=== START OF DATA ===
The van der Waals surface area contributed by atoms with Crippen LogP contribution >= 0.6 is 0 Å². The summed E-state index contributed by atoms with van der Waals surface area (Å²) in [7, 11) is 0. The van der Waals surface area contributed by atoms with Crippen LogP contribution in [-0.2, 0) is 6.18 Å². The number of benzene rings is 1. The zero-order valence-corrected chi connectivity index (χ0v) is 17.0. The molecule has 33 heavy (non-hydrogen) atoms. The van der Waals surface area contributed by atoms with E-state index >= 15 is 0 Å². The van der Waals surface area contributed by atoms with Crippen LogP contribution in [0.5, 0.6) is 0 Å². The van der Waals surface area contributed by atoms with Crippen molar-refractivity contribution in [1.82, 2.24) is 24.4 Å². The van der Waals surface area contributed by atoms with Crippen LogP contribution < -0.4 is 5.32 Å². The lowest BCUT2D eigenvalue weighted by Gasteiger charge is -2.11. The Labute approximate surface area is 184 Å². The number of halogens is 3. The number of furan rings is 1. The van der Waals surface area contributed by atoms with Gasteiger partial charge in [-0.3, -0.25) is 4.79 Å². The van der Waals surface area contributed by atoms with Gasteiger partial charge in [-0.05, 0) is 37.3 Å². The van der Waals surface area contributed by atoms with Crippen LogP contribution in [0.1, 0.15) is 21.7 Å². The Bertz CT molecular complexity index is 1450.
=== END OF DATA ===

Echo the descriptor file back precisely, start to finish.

The van der Waals surface area contributed by atoms with Crippen LogP contribution >= 0.6 is 0 Å². The summed E-state index contributed by atoms with van der Waals surface area (Å²) in [7, 11) is 0. The van der Waals surface area contributed by atoms with Crippen LogP contribution in [-0.2, 0) is 6.18 Å². The number of benzene rings is 1. The zero-order valence-corrected chi connectivity index (χ0v) is 17.0. The molecule has 33 heavy (non-hydrogen) atoms. The van der Waals surface area contributed by atoms with E-state index >= 15 is 0 Å². The van der Waals surface area contributed by atoms with Crippen LogP contribution in [0.5, 0.6) is 0 Å². The van der Waals surface area contributed by atoms with Crippen molar-refractivity contribution in [1.82, 2.24) is 24.4 Å². The van der Waals surface area contributed by atoms with Crippen LogP contribution < -0.4 is 5.32 Å². The lowest BCUT2D eigenvalue weighted by Gasteiger charge is -2.11. The Labute approximate surface area is 184 Å². The number of halogens is 3. The number of furan rings is 1. The van der Waals surface area contributed by atoms with Gasteiger partial charge in [-0.3, -0.25) is 4.79 Å². The van der Waals surface area contributed by atoms with Gasteiger partial charge in [-0.05, 0) is 37.3 Å². The van der Waals surface area contributed by atoms with Crippen LogP contribution in [0.1, 0.15) is 21.7 Å². The Bertz CT molecular complexity index is 1450.